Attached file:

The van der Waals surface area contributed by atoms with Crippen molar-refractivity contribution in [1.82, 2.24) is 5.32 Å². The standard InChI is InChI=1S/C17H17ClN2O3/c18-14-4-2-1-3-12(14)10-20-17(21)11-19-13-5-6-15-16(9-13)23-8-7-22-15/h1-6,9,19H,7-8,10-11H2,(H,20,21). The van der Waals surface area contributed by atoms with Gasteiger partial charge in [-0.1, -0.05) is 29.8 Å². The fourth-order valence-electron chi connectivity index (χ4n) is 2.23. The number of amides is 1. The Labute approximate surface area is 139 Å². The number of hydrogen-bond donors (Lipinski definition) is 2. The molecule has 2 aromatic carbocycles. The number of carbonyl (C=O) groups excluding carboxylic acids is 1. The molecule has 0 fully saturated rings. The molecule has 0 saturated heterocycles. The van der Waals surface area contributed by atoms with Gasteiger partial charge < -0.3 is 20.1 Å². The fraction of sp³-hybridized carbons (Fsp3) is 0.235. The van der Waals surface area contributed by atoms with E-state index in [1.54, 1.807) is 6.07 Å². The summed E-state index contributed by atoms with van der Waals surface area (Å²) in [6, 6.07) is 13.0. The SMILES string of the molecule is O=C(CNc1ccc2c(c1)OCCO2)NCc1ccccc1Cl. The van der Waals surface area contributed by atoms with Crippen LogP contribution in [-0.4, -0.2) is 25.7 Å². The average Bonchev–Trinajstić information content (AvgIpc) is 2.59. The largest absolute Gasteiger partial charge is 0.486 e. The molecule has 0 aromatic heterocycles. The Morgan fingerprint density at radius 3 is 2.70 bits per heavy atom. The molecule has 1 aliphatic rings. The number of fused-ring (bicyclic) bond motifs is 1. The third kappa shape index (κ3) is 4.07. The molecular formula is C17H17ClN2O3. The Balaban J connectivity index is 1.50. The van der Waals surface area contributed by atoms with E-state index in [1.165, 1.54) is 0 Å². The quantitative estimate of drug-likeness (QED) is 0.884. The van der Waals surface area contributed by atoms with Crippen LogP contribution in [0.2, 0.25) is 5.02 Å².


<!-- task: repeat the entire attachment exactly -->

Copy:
The van der Waals surface area contributed by atoms with Crippen molar-refractivity contribution in [1.82, 2.24) is 5.32 Å². The standard InChI is InChI=1S/C17H17ClN2O3/c18-14-4-2-1-3-12(14)10-20-17(21)11-19-13-5-6-15-16(9-13)23-8-7-22-15/h1-6,9,19H,7-8,10-11H2,(H,20,21). The van der Waals surface area contributed by atoms with Gasteiger partial charge in [-0.1, -0.05) is 29.8 Å². The fourth-order valence-electron chi connectivity index (χ4n) is 2.23. The number of amides is 1. The Labute approximate surface area is 139 Å². The number of hydrogen-bond donors (Lipinski definition) is 2. The molecule has 2 aromatic carbocycles. The number of carbonyl (C=O) groups excluding carboxylic acids is 1. The molecule has 0 fully saturated rings. The molecule has 0 saturated heterocycles. The van der Waals surface area contributed by atoms with Gasteiger partial charge < -0.3 is 20.1 Å². The fraction of sp³-hybridized carbons (Fsp3) is 0.235. The van der Waals surface area contributed by atoms with E-state index in [1.54, 1.807) is 6.07 Å². The summed E-state index contributed by atoms with van der Waals surface area (Å²) in [6, 6.07) is 13.0. The SMILES string of the molecule is O=C(CNc1ccc2c(c1)OCCO2)NCc1ccccc1Cl. The van der Waals surface area contributed by atoms with Crippen LogP contribution in [-0.4, -0.2) is 25.7 Å². The average Bonchev–Trinajstić information content (AvgIpc) is 2.59. The largest absolute Gasteiger partial charge is 0.486 e. The molecule has 0 aromatic heterocycles. The Morgan fingerprint density at radius 3 is 2.70 bits per heavy atom. The molecule has 1 aliphatic rings. The number of fused-ring (bicyclic) bond motifs is 1. The third kappa shape index (κ3) is 4.07. The molecular formula is C17H17ClN2O3. The Balaban J connectivity index is 1.50. The van der Waals surface area contributed by atoms with E-state index in [1.165, 1.54) is 0 Å². The quantitative estimate of drug-likeness (QED) is 0.884. The van der Waals surface area contributed by atoms with Crippen LogP contribution in [0.2, 0.25) is 5.02 Å².